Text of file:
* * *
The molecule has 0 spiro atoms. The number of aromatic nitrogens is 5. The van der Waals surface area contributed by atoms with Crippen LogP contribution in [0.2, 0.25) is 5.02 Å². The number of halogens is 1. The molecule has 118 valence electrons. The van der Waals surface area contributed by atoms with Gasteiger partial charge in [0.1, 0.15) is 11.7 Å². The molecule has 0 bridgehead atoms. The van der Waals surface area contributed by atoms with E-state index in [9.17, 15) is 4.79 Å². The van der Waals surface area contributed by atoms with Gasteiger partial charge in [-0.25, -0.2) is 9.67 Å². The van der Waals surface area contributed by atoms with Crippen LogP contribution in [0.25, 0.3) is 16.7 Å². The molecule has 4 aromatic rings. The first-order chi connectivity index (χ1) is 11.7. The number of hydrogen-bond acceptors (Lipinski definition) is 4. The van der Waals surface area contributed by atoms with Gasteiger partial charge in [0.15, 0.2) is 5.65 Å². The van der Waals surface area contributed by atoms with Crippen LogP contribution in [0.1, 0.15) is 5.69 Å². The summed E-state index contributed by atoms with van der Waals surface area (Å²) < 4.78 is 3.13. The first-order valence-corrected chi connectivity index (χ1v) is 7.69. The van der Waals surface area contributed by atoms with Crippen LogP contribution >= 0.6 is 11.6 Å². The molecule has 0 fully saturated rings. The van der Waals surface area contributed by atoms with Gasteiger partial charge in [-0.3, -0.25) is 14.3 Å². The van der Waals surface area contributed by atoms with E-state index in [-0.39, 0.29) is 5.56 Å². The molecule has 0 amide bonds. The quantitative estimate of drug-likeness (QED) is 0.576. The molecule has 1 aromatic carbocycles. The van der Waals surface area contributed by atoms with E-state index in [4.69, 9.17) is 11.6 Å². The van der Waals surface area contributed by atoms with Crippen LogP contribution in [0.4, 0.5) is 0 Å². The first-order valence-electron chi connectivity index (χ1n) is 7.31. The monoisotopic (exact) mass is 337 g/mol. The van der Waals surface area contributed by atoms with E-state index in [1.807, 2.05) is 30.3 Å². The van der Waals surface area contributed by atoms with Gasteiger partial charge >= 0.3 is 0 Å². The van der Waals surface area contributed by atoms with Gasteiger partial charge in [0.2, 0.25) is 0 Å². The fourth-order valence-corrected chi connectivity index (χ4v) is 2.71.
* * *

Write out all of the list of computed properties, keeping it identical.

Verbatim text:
The molecule has 0 spiro atoms. The number of aromatic nitrogens is 5. The van der Waals surface area contributed by atoms with Crippen LogP contribution in [0.2, 0.25) is 5.02 Å². The number of halogens is 1. The molecule has 118 valence electrons. The van der Waals surface area contributed by atoms with Gasteiger partial charge in [0.1, 0.15) is 11.7 Å². The molecule has 0 bridgehead atoms. The van der Waals surface area contributed by atoms with E-state index in [9.17, 15) is 4.79 Å². The van der Waals surface area contributed by atoms with Gasteiger partial charge in [-0.25, -0.2) is 9.67 Å². The van der Waals surface area contributed by atoms with Crippen LogP contribution in [0.25, 0.3) is 16.7 Å². The molecule has 4 aromatic rings. The first-order chi connectivity index (χ1) is 11.7. The number of hydrogen-bond acceptors (Lipinski definition) is 4. The van der Waals surface area contributed by atoms with Gasteiger partial charge in [0.15, 0.2) is 5.65 Å². The van der Waals surface area contributed by atoms with Crippen LogP contribution in [0.1, 0.15) is 5.69 Å². The summed E-state index contributed by atoms with van der Waals surface area (Å²) < 4.78 is 3.13. The first-order valence-corrected chi connectivity index (χ1v) is 7.69. The van der Waals surface area contributed by atoms with Crippen LogP contribution >= 0.6 is 11.6 Å². The molecule has 0 fully saturated rings. The van der Waals surface area contributed by atoms with Gasteiger partial charge in [-0.3, -0.25) is 14.3 Å². The van der Waals surface area contributed by atoms with E-state index in [-0.39, 0.29) is 5.56 Å². The molecule has 0 amide bonds. The quantitative estimate of drug-likeness (QED) is 0.576. The molecule has 1 aromatic carbocycles. The van der Waals surface area contributed by atoms with E-state index in [4.69, 9.17) is 11.6 Å². The van der Waals surface area contributed by atoms with Crippen LogP contribution in [0.4, 0.5) is 0 Å². The first-order valence-electron chi connectivity index (χ1n) is 7.31. The monoisotopic (exact) mass is 337 g/mol. The van der Waals surface area contributed by atoms with E-state index in [1.807, 2.05) is 30.3 Å². The van der Waals surface area contributed by atoms with Gasteiger partial charge >= 0.3 is 0 Å². The van der Waals surface area contributed by atoms with Gasteiger partial charge in [0.2, 0.25) is 0 Å². The fourth-order valence-corrected chi connectivity index (χ4v) is 2.71.